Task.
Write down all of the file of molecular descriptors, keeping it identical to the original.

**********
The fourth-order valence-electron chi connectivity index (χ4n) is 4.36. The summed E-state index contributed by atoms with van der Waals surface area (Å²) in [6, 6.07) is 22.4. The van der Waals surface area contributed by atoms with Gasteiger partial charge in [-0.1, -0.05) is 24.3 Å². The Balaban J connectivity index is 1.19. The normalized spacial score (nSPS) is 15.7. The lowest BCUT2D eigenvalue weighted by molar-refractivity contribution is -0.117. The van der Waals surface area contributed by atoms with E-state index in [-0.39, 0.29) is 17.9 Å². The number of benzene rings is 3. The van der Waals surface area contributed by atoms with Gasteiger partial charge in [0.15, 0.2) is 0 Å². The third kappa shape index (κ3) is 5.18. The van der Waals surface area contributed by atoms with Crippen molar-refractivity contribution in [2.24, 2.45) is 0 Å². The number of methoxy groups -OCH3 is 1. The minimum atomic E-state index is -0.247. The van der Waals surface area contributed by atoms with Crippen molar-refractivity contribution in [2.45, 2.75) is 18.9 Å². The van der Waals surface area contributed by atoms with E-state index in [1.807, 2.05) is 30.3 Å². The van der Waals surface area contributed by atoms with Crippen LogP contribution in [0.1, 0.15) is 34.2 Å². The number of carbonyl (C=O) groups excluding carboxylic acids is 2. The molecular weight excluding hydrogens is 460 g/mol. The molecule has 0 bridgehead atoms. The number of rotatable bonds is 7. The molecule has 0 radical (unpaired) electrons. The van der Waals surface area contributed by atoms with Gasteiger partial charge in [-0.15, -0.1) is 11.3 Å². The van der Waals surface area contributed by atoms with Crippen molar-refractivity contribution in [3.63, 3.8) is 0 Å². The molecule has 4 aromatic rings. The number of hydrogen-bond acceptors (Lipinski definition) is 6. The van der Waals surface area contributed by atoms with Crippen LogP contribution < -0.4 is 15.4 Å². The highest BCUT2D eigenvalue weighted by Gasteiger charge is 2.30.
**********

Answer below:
The fourth-order valence-electron chi connectivity index (χ4n) is 4.36. The summed E-state index contributed by atoms with van der Waals surface area (Å²) in [6, 6.07) is 22.4. The van der Waals surface area contributed by atoms with Gasteiger partial charge in [-0.1, -0.05) is 24.3 Å². The Balaban J connectivity index is 1.19. The normalized spacial score (nSPS) is 15.7. The lowest BCUT2D eigenvalue weighted by molar-refractivity contribution is -0.117. The van der Waals surface area contributed by atoms with E-state index in [-0.39, 0.29) is 17.9 Å². The number of benzene rings is 3. The van der Waals surface area contributed by atoms with Gasteiger partial charge in [0.15, 0.2) is 0 Å². The third kappa shape index (κ3) is 5.18. The van der Waals surface area contributed by atoms with Crippen molar-refractivity contribution in [2.24, 2.45) is 0 Å². The number of methoxy groups -OCH3 is 1. The minimum atomic E-state index is -0.247. The van der Waals surface area contributed by atoms with Crippen molar-refractivity contribution in [2.45, 2.75) is 18.9 Å². The van der Waals surface area contributed by atoms with E-state index in [1.807, 2.05) is 30.3 Å². The van der Waals surface area contributed by atoms with Crippen LogP contribution in [0.1, 0.15) is 34.2 Å². The number of carbonyl (C=O) groups excluding carboxylic acids is 2. The molecular weight excluding hydrogens is 460 g/mol. The molecule has 0 bridgehead atoms. The number of rotatable bonds is 7. The molecule has 0 radical (unpaired) electrons. The van der Waals surface area contributed by atoms with Gasteiger partial charge in [-0.15, -0.1) is 11.3 Å². The van der Waals surface area contributed by atoms with Crippen molar-refractivity contribution in [3.63, 3.8) is 0 Å². The molecule has 4 aromatic rings. The number of hydrogen-bond acceptors (Lipinski definition) is 6. The van der Waals surface area contributed by atoms with Crippen LogP contribution < -0.4 is 15.4 Å². The highest BCUT2D eigenvalue weighted by Gasteiger charge is 2.30.